Local Food Boxes Makes Supporting Local Producers and Eating Healthier Easy
If you are striving to eat healthier and you enjoy quality, hand-picked items sourced from local producers, check out Root Cellar’s Local Food Boxes.
Root Cellar’s Local Food Boxes started in 2011, a bit before the delivery meal plan trend of services like Blue Apron and Hello Fresh caught on. While you may think they have similar characteristics, Root Cellar’s Local Food Boxes set themselves apart. Featuring three different box options, all contents are 100 percent Missouri local, the boxes are not delivered and they do not form complete meals. Instead, They encourage subscribers to be creative and use the ingredients to better understand food and how it can be used to create in the kitchen.
Root Cellar owner and food box founder Jake Davis encourages current and potential subscribers not to think of the boxes as meal plans at all. Holding a degree in agricultural education, Davis took ownership of Root Cellar in 2011 with his wife, Chelsea, who holds a degree in rural sociology. Their combined education inspired the couple to incorporate new, food system benefiting ideas into Root Cellar, despite neither of them having had any retail experience before becoming the owners.
“I think my education background is the most valuable thing,” says Jake. “We spend a whole bunch of time educating people on what eating local means.”
Those looking to make a transition into eating fewer processed foods or supporting the local economy will find the Local Food Boxes to be a great fit. With options for every diet and the ability to feed two or more people, the three box types offer something for everyone.
Bounty - Great for those looking to try local fresh produce, the Bounty box is an assortment of eight to 12 local produce items.
Barnyard - This box is for those looking to get the best of animal-sourced products. It contains a half-gallon of local milk, a dozen farm-fresh eggs, two high-quality meat products and a handcrafted dairy item.
Ploughman’s - The most popular Local Food Box, based on the English Ploughman’s lunch, this box contains a combination of meats, cheeses and veggies. Four to six staple produce items, one classic meat item and and an additional artisan food item (such as handcrafted cheese, jams, fresh salsa, etc). It is designed to provide the best of both worlds from the Bounty and Barnyard boxes for a smaller number of people.
The boxes are available by seasonal subscription. While some may be hesitant to commit to a whole season rather than a one-time box or one-month deal, Davis explains that seasonality is most of the fun and excitement of what they offer. While some weeks are bountiful, others are less so due to certain conditions.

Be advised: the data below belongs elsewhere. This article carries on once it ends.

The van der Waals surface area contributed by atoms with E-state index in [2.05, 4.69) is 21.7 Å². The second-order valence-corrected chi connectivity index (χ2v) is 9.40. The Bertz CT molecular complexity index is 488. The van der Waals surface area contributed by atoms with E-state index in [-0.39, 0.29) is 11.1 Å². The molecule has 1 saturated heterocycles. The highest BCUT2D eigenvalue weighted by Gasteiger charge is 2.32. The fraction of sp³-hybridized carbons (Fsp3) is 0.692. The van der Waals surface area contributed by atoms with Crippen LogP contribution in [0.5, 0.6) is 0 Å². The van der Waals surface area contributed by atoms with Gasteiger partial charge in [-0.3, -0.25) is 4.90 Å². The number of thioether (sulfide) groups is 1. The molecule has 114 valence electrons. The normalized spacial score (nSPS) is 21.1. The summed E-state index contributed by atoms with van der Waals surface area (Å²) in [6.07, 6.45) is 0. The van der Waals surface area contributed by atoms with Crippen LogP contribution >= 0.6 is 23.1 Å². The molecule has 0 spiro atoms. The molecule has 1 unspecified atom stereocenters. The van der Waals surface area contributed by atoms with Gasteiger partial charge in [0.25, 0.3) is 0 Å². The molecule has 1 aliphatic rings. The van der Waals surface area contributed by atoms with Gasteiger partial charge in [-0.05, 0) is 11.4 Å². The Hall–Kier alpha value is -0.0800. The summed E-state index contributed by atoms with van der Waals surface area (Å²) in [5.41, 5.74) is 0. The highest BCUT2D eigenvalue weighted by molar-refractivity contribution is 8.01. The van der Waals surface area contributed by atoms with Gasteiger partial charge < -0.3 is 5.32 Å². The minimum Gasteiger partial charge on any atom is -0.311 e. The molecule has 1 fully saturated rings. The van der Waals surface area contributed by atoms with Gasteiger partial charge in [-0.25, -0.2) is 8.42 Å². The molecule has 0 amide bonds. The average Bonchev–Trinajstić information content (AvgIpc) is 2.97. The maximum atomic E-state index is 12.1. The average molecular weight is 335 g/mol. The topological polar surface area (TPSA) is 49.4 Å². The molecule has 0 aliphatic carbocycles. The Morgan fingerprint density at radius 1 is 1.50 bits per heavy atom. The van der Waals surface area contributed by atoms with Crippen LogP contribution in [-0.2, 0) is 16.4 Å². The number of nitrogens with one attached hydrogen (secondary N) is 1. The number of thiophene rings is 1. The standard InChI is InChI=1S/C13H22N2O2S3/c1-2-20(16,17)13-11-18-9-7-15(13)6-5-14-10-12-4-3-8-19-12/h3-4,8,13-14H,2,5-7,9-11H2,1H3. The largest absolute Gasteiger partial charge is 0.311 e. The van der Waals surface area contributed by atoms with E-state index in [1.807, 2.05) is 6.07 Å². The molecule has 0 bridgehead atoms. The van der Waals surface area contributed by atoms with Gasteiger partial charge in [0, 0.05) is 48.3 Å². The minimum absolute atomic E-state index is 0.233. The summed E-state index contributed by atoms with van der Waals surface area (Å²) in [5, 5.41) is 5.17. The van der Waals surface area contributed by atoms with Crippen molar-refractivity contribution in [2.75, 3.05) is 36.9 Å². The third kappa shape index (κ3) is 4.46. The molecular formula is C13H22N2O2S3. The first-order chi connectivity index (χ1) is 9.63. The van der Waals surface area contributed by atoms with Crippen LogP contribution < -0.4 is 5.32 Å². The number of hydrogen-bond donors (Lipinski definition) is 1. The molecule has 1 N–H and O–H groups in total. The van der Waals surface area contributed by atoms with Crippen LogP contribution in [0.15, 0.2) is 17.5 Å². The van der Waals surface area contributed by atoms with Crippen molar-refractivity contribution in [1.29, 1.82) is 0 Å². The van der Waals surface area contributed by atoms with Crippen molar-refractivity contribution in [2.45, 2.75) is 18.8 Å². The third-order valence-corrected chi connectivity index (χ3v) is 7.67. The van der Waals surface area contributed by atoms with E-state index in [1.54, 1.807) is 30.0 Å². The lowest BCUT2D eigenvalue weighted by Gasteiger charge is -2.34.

Take, for example, the large amount of rain Columbia just experienced. Davis explains that because of the influx of water, it can be predicted that in four weeks, the boxes may see a decrease because farmers will have to replant. However, in about eight weeks, crops will be bountiful because of this. The boxes teach subscribers how to work with unforeseen events and how to make the most out of both abundant and lacking food availability.
“We are asking people to give a little flexibility for us to give them the very best of what we can locate,” says Davis
The box pictured is the Ploughman’s Box. This week’s box contained:
Invermos Valley Farm summer sausage, Edgewood Creamery farmhouse cheese, Country Goodies pickled jalapenos, Thoenen tomatoes, Five Star Produce carrots, Show-Me Produce bib lettuce and Pick n Pick asparagus.
Employees spend lots of time hand-bundling produce and packing each box a day or so before in-store customer pick up. An accompanying e-newsletter is sent to customers along with each of the three different box types to eliminate paper waste. It is written weekly by Jake and Chelsea, who are both excellent cooks and experts on local, seasonal food.
The letter tells which producer and area each product is from, gives unique recipes on how to incorporate the ingredients with things that most people probably already have in their pantry and even provides “food tips” for seasonal items, even if said item isn't in the box. Food tips range from how to store produce to get maximum flavor and use, to how to use extra products sitting around in new ways you may not have thought of.
The spring/summer subscription season is from April 6 to October 27, but if you are interested in becoming a subscriber, you can join at any time during the season. You may sign up for a single box type or combine the boxes to enjoy more variety.
To learn more about how the boxes work, visit http://www.rootcellarmo.com/local-food-boxes . There, view each box’s detail and set up your account to start receiving your own weekly box and support local farmers!
Box pickup is at Root Cellar’s new location, 1005 Park Ave., Thursday 12 to 7 pm and Friday 10 am to 7 pm. There is also a last minute pickup period from 9 am to 1 pm on Saturday. Normal Root Cellar grocery store hours are Tuesday-Friday 10 am to 7 pm Saturday 9 am to 5 pm Closed Sunday & Monday.
The program is also offered at Root Cellar’s Jefferson City location at 306 E High St. Hours are the same as the Columbia location.